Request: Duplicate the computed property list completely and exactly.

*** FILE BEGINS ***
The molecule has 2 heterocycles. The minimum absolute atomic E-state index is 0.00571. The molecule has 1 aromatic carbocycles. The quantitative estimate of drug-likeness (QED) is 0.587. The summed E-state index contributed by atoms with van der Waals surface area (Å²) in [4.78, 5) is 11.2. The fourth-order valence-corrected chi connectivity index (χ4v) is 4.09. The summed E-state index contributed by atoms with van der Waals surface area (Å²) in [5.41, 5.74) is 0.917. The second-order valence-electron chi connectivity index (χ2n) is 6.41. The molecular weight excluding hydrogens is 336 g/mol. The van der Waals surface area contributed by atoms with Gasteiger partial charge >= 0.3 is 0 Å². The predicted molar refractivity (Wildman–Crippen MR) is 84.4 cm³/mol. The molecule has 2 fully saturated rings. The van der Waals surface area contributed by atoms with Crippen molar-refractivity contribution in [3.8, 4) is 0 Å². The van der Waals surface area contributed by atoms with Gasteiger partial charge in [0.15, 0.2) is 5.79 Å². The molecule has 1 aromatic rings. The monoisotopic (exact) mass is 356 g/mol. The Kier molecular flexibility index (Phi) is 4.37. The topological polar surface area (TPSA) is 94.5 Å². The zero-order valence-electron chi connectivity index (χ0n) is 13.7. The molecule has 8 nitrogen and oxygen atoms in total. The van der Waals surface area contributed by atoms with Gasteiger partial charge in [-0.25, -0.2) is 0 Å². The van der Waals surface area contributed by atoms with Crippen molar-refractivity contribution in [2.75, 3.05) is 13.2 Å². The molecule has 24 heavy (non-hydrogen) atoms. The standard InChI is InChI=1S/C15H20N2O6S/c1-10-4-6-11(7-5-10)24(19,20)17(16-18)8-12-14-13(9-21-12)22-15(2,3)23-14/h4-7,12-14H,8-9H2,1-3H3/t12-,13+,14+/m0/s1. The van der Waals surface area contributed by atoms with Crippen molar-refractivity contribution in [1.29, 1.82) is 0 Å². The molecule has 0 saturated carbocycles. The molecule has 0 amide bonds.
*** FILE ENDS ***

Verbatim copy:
The molecule has 2 heterocycles. The minimum absolute atomic E-state index is 0.00571. The molecule has 1 aromatic carbocycles. The quantitative estimate of drug-likeness (QED) is 0.587. The summed E-state index contributed by atoms with van der Waals surface area (Å²) in [4.78, 5) is 11.2. The fourth-order valence-corrected chi connectivity index (χ4v) is 4.09. The summed E-state index contributed by atoms with van der Waals surface area (Å²) in [5.41, 5.74) is 0.917. The second-order valence-electron chi connectivity index (χ2n) is 6.41. The molecular weight excluding hydrogens is 336 g/mol. The van der Waals surface area contributed by atoms with Gasteiger partial charge >= 0.3 is 0 Å². The predicted molar refractivity (Wildman–Crippen MR) is 84.4 cm³/mol. The molecule has 2 fully saturated rings. The van der Waals surface area contributed by atoms with Crippen molar-refractivity contribution in [3.8, 4) is 0 Å². The van der Waals surface area contributed by atoms with Gasteiger partial charge in [0.15, 0.2) is 5.79 Å². The molecule has 1 aromatic rings. The monoisotopic (exact) mass is 356 g/mol. The Kier molecular flexibility index (Phi) is 4.37. The topological polar surface area (TPSA) is 94.5 Å². The zero-order valence-electron chi connectivity index (χ0n) is 13.7. The molecule has 8 nitrogen and oxygen atoms in total. The van der Waals surface area contributed by atoms with Gasteiger partial charge in [-0.25, -0.2) is 0 Å². The van der Waals surface area contributed by atoms with Crippen molar-refractivity contribution in [2.75, 3.05) is 13.2 Å². The molecule has 24 heavy (non-hydrogen) atoms. The standard InChI is InChI=1S/C15H20N2O6S/c1-10-4-6-11(7-5-10)24(19,20)17(16-18)8-12-14-13(9-21-12)22-15(2,3)23-14/h4-7,12-14H,8-9H2,1-3H3/t12-,13+,14+/m0/s1. The van der Waals surface area contributed by atoms with Crippen molar-refractivity contribution in [1.29, 1.82) is 0 Å². The molecule has 0 saturated carbocycles. The molecule has 0 amide bonds.